After all, the personnel at Minot knew they were handling weapons in a bunker, and coming from a bunker, that stored nuclear weapons, and so should have been on alert to the possibility. The crew at Barksdale, however, had absolutely no reason to expect nuclear weapons. Not only was the delivery of these cruise missiles to Barksdale part of a long, on-going routine process of ferrying the obsolete weapons in for decommissioning and destruction. In addition, for the last 40 years, it has been against military rules to fly nuclear weapons over domestic airspace except in specially outfitted military cargo planes. That is to say, prior to this incident no B-52 or other bomber has carried a nuclear weapon in launch position over US territory since 1967!
Given that history, one has to assume that the warheads on those six missiles on the pylon must have been literally screaming out that they were nukes, for the ground crew to have noticed.
Surely Gen. Welch and his colleagues should have addressed the question of why those Barksdale workers were so easily able to spot the “mistake” while, allegedly, no one in the chain of possession of the weapons at Minot managed to do it.
The position of the report was clearly, from the start, that this whole thing was a mistake. That is to say, it’s conclusion was foreordained. But we should know from the incredible, bald-faced lie about the reason for shooting down a spy satellite last week—that it posed an environmental and health threat because of a relatively small 1000 lb. fuel tank containing toxic hydrazine fuel that allegedly could make it to earth and then pose a health threat—that Pentagon explanations are often dishonest, or deliberately confusing. (Hyrdazine is no more dangerous than many toxic chemicals, and for someone to seriously be put at risk, he or she would have to walk up to the smoking tank after it hit earth, and hang around the noxious vapours breathing them in for some time—something few people would be likely to do. Moreover, the probability of an explosive fuel tank making it through searing re-entry to ground without bursting and releasing the material harmlessly in the upper atmosphere was always negligeable. The explanation for the $60-million missile shot was clearly a cover-up of a Pentagon scheme to test its space-warfare capability without having to admit what it was doing.)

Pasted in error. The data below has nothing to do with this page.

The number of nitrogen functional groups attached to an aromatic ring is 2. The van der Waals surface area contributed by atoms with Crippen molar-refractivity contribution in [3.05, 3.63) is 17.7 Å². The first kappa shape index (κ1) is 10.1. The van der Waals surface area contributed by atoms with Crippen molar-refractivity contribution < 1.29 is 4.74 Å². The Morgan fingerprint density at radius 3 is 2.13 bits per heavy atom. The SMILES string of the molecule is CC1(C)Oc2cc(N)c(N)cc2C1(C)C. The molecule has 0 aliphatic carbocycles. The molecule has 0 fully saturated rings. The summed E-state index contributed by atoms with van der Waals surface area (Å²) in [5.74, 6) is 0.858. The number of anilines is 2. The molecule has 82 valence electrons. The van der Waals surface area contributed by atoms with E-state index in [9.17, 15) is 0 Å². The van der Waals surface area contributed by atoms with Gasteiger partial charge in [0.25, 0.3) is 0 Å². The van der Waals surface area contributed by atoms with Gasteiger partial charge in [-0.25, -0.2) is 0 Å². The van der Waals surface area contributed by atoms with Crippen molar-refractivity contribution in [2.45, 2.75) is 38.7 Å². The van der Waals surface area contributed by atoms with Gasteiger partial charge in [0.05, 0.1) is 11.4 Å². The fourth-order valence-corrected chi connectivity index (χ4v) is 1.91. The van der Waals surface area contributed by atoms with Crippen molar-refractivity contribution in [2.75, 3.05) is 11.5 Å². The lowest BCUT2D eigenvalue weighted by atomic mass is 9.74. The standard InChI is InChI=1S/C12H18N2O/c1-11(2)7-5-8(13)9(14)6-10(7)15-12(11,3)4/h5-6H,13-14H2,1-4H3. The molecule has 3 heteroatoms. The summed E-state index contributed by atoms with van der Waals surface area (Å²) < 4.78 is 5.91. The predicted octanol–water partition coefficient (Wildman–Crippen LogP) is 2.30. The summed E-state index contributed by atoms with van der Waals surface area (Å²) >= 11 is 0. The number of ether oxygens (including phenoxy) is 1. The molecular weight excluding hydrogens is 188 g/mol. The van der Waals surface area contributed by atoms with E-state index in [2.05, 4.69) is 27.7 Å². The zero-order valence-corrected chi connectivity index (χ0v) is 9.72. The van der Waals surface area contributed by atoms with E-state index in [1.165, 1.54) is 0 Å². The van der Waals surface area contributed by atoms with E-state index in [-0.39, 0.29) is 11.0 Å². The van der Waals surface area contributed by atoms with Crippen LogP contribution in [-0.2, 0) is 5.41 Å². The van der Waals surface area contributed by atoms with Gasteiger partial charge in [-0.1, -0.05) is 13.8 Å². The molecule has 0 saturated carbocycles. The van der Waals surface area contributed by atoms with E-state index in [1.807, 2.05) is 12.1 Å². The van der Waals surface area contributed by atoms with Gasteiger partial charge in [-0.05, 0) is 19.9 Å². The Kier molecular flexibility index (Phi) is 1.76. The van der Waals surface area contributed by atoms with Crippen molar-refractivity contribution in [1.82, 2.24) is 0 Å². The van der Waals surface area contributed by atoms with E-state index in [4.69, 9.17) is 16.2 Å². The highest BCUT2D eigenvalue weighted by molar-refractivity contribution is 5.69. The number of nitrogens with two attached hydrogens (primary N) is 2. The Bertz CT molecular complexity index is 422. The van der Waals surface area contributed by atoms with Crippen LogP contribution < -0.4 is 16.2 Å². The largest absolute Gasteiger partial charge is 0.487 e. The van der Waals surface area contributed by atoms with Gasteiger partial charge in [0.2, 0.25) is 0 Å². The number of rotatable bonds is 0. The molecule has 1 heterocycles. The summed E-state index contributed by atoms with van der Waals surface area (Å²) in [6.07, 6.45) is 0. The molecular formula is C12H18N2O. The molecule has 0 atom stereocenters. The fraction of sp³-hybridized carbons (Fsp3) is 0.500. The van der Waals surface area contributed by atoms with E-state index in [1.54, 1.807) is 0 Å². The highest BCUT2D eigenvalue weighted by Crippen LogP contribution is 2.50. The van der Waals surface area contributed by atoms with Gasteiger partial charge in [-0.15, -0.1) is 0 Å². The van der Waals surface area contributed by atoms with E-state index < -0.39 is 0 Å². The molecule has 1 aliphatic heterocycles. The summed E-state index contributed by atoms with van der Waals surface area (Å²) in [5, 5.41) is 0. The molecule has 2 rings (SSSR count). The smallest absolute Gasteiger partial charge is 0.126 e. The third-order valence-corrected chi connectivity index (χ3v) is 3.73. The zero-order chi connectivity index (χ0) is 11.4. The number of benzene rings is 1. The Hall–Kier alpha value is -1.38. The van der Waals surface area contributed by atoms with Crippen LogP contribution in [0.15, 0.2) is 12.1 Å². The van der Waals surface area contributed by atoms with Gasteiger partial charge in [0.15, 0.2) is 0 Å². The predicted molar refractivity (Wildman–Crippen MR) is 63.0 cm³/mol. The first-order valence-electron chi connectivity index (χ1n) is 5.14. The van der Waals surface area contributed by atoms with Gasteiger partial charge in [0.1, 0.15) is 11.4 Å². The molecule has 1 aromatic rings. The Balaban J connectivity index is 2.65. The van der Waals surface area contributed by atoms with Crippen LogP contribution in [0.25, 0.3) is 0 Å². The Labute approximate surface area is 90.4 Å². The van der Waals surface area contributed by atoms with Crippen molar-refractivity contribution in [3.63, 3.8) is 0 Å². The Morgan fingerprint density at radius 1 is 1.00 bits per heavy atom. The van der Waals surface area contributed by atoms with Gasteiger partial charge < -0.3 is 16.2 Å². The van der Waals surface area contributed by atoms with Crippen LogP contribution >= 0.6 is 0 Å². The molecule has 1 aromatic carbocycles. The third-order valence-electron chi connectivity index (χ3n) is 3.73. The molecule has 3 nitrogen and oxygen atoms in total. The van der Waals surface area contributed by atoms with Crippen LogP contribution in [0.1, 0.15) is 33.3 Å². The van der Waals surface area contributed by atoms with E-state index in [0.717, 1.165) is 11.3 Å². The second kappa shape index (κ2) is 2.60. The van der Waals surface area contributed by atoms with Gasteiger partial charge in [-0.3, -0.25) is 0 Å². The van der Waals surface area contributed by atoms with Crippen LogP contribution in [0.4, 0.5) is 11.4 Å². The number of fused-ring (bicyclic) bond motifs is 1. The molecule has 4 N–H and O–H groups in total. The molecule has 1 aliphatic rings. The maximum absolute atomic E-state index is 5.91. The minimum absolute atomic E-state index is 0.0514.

Could the Minot nuke incident have been something other than a mistake?
Recall that back in August and September, the Bush/Cheney administration was, as it is now, ratcheting up the talk about an attack on Iran over its nuclear activities and over its alleged support for insurgent attacks on American troops in Iraq. While the military top brass, as well as the secretary of defense are known, for the most part, to oppose such plans, there certainly are some, particularly within the Air Force, who have a higher opinion of the effectiveness of airpower,
Recall too that in the weeks and days prior to and immediately following the Aug. 30 Minot nuke incident, no fewer than six airmen associated with Minot, Barksdale and the B-52 fleet died either in vehicle accidents or alleged suicides. One of the two suicides involved a Minot airman whose job was guarding the base’s nuclear weapons storage facilities. The Welch report doesn’t even mention this strange cluster of deaths—none of which has even been investigated by the military, according to local police and medical examiners contacted.